Completed 3/11/2016, reviewed 3/11/2016
The more of Jo Walton I read, the more I think she is one of the best writers in genre fiction today. “My Real Children” is about an elderly woman with Alzheimer’s disease. She forgets a lot of things especially the recent past and she is often confused, but remembers most parts of her life. The problem is she remembers two distinct pasts and can’t tell which one is real. Her children from both her pasts come to visit her regularly in two different hospitals which keeps her wondering which life is her real life and which children are her real children. It makes for a wonderful novel of alternate history, both personal and global.
Patricia Cowan remembers only one youth. The split seems to happen when her fiancé asks her to marry her suddenly. In one history, she says yes, in the other she says no. Her two lives divulge from there. Her marriage is loveless and abusive. She has four children with him and doesn’t work. In her other life, she falls in love with a woman, together they have three children. She works as a travel writer and despite many obstacles, has a wonderful love-filled life.
These two stories told in parallel would be a wonderful story in itself, but the alternate history doesn’t end there. World events are also different in both time lines. You would think that the reader would be able to guess which life is real based on the historical events in each life, but Walton comes up with two alternate histories, so readers can’t tell which is real either. Where her life is full of marital anguish, the world is a relatively nice place to be. Where her life is better, the world is dangerous and violent. It’s a great device and works well to keep the reader from coming to any conclusions on their own.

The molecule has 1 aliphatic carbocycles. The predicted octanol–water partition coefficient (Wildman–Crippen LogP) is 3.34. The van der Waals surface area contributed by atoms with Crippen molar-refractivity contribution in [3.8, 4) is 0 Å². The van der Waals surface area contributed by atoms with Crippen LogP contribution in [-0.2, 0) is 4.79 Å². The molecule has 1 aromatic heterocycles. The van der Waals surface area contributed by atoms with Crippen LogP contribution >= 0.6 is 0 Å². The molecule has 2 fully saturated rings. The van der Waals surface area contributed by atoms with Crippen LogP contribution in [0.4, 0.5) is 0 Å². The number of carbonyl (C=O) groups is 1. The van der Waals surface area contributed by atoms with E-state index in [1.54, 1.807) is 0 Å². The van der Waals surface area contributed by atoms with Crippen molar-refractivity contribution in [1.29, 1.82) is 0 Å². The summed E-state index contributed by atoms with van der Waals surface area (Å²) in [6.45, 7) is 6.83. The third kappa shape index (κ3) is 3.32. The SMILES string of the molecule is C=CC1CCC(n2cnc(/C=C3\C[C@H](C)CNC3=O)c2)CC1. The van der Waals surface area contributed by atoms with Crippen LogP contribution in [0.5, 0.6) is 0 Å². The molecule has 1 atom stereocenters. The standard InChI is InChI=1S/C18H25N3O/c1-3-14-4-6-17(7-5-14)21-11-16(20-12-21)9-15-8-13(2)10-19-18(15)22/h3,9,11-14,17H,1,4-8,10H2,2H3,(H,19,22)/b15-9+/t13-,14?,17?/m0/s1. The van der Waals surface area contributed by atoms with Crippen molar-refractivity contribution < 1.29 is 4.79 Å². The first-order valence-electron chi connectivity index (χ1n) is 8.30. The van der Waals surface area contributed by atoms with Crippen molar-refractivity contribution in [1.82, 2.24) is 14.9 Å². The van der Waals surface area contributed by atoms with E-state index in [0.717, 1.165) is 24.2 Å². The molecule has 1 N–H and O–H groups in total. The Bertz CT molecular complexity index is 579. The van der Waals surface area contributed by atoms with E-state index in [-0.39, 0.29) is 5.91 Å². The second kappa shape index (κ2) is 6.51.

The highlight of the book for me was the prose. It was simply beautiful. Walton was able to describe the lives of Patricia in alternating chapters with overlapping time frames and yet keep the story and emotional impact of each separate and easy to follow. Patricia lives a long time, so there are over sixty years to cover twice in only a little more than three hundred pages. Walton does it and still delivers an emotional tour de force. I know “tour de force” is rather hackneyed, but it sums up well how it affected me.
I save five star ratings for books that I feel are excellent but affect me at an emotional level in some way, whether it’s tearing up or feeling emotionally exhausted or exhilarated. This book did it for me. Sitting down to read it every evening was a pure joy, even the devastating subplots. I highly recommend this book, even for non-genre readers.